in Fails, Games

A Translation to Plain English of Twitch’s New Audio VOD Policy Post

So if you didn’t catch wind of this yet, Twitch’s general counsel put up a blog post today showcasing their new partnership with Audible Magic, which is apparently a content scanning service that is designed to enrich content creators dinosaur publishers when their copyrighted content is found used in online media.

Let’s take a look:

Starting today, Twitch will be implementing technology intended to help broadcasters avoid the storage of videos containing unauthorized third-party audio.

You didn’t ask for anyone to help you with this, but we don’t care.

We respect the rights of copyright owners, and are voluntarily undertaking this effort to help protect both our broadcasters and copyright owners.

We suddenly care about copyrighted material being used on our site, but for some reason don’t care about the DMCA—which is designed to deal with this kind of thing—so we’re doing this other thing instead. Check this out; you’re going to love it.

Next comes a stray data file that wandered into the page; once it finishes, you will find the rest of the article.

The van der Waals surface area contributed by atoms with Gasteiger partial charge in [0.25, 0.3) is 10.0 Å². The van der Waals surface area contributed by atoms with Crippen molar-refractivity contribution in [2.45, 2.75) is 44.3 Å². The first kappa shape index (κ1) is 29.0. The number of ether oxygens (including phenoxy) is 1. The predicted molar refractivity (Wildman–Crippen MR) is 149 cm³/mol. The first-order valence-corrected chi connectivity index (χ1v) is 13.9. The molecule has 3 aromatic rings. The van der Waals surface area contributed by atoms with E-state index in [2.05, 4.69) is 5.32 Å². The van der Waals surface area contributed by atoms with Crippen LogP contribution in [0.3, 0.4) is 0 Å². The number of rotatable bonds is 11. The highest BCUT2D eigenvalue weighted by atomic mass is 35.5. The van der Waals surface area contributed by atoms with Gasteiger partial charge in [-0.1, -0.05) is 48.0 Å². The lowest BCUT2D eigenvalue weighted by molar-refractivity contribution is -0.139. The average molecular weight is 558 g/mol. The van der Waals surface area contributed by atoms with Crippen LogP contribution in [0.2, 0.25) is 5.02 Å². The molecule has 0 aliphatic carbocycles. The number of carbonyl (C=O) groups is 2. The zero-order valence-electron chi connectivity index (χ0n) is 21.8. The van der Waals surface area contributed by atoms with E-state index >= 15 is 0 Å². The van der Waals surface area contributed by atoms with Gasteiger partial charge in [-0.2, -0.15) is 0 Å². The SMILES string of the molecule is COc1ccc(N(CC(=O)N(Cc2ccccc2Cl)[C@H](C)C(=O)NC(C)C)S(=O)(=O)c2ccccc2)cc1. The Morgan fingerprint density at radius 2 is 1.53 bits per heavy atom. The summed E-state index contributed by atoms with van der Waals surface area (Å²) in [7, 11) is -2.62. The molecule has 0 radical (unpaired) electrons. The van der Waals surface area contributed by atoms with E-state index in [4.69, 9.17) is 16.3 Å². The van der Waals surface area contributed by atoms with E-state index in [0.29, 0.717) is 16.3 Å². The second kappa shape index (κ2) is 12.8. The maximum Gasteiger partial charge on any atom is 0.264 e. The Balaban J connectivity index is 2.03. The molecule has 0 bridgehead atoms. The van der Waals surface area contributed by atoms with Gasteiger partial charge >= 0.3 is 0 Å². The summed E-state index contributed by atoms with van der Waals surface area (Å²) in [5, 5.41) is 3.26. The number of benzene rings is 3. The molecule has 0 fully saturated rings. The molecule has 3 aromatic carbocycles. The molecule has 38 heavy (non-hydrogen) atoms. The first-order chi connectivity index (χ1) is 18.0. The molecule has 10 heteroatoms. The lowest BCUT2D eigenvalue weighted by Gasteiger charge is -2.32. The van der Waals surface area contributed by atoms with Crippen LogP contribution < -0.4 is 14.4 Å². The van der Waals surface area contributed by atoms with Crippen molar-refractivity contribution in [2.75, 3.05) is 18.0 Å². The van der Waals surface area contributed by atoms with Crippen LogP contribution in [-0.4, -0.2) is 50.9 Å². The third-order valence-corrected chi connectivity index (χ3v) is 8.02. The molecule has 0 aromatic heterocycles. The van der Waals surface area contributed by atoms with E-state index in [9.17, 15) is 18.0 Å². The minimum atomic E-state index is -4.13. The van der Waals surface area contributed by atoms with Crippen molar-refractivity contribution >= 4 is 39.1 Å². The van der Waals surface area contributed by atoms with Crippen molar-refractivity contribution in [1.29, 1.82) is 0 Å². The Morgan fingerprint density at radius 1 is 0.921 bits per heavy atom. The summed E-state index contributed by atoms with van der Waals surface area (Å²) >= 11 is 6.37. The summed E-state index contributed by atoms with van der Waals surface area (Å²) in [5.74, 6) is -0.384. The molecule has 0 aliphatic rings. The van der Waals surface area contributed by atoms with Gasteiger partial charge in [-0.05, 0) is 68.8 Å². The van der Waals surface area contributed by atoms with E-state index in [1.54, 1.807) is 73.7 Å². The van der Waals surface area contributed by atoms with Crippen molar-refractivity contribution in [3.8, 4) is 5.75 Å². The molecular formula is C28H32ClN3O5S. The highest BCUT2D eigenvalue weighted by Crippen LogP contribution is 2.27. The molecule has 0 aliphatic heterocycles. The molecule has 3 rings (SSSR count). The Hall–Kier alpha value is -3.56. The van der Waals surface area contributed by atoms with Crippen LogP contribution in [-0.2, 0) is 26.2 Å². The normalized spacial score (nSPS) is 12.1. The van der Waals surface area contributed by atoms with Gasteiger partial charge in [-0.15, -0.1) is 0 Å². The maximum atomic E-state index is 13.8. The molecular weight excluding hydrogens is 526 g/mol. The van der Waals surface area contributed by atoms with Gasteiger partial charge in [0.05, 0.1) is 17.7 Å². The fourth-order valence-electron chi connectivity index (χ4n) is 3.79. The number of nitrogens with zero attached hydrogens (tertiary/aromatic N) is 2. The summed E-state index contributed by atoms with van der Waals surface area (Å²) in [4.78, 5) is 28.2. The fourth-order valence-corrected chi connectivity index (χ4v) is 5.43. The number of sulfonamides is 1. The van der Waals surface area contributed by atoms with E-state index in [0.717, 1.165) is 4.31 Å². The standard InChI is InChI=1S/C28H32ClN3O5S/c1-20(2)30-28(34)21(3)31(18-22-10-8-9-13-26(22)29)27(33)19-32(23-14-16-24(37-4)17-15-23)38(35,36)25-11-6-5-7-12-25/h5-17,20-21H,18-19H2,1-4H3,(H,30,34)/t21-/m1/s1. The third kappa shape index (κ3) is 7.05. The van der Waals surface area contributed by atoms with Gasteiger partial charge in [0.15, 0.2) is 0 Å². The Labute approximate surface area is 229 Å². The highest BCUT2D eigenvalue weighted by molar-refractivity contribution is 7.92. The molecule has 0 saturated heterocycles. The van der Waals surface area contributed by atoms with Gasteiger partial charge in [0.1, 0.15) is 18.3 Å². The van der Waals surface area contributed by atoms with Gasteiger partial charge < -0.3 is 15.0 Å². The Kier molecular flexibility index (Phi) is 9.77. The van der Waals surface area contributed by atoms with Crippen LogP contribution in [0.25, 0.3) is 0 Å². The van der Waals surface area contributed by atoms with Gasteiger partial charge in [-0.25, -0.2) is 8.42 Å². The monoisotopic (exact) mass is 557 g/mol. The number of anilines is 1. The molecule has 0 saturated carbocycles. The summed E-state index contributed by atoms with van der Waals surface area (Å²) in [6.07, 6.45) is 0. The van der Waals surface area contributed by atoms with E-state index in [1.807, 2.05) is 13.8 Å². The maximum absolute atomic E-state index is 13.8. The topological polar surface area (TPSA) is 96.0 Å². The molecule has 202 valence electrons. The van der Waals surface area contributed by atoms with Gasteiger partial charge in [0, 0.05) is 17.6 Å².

We’ve partnered with Audible Magic, which works closely with the recorded music industry, to scan past and future VODs for music owned or controlled by clients of Audible Magic. This includes in-game and ambient music. When music in the Audible Magic database is detected (“Flagged Content”), the affected portion of the VOD will be muted and volume controls for that VOD will be turned off. Additionally, past broadcasts and highlights with Flagged Content are exportable but will remain muted.

We’ve muted probably half of all archived videos on Twitch, because we’re scanning for music that is used in the very games we want you to stream.